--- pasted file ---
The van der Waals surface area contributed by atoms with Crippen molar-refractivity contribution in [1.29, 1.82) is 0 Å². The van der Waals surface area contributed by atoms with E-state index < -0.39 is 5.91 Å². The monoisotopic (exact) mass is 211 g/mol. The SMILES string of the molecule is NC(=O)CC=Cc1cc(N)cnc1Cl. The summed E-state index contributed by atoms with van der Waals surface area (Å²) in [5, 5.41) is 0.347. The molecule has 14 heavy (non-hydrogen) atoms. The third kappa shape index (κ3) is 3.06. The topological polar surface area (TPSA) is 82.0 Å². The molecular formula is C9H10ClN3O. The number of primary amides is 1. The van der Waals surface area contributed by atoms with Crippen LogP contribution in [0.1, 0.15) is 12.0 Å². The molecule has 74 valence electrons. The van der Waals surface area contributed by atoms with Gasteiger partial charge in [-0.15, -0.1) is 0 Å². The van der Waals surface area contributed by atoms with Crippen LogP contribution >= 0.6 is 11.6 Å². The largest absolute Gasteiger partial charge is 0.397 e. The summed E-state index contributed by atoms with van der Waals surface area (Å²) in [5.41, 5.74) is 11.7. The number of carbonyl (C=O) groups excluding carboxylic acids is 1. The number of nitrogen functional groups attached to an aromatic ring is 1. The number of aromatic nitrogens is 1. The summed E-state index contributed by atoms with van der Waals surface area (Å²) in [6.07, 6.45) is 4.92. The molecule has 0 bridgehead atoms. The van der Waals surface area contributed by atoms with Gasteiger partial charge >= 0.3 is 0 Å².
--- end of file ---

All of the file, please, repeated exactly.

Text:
The van der Waals surface area contributed by atoms with Crippen molar-refractivity contribution in [1.29, 1.82) is 0 Å². The van der Waals surface area contributed by atoms with E-state index < -0.39 is 5.91 Å². The monoisotopic (exact) mass is 211 g/mol. The SMILES string of the molecule is NC(=O)CC=Cc1cc(N)cnc1Cl. The summed E-state index contributed by atoms with van der Waals surface area (Å²) in [5, 5.41) is 0.347. The molecule has 14 heavy (non-hydrogen) atoms. The third kappa shape index (κ3) is 3.06. The topological polar surface area (TPSA) is 82.0 Å². The molecular formula is C9H10ClN3O. The number of primary amides is 1. The van der Waals surface area contributed by atoms with Crippen LogP contribution in [0.1, 0.15) is 12.0 Å². The molecule has 74 valence electrons. The van der Waals surface area contributed by atoms with Gasteiger partial charge in [-0.15, -0.1) is 0 Å². The van der Waals surface area contributed by atoms with Crippen LogP contribution >= 0.6 is 11.6 Å². The largest absolute Gasteiger partial charge is 0.397 e. The summed E-state index contributed by atoms with van der Waals surface area (Å²) in [5.41, 5.74) is 11.7. The number of carbonyl (C=O) groups excluding carboxylic acids is 1. The number of nitrogen functional groups attached to an aromatic ring is 1. The number of aromatic nitrogens is 1. The summed E-state index contributed by atoms with van der Waals surface area (Å²) in [6.07, 6.45) is 4.92. The molecule has 0 bridgehead atoms. The van der Waals surface area contributed by atoms with Gasteiger partial charge >= 0.3 is 0 Å².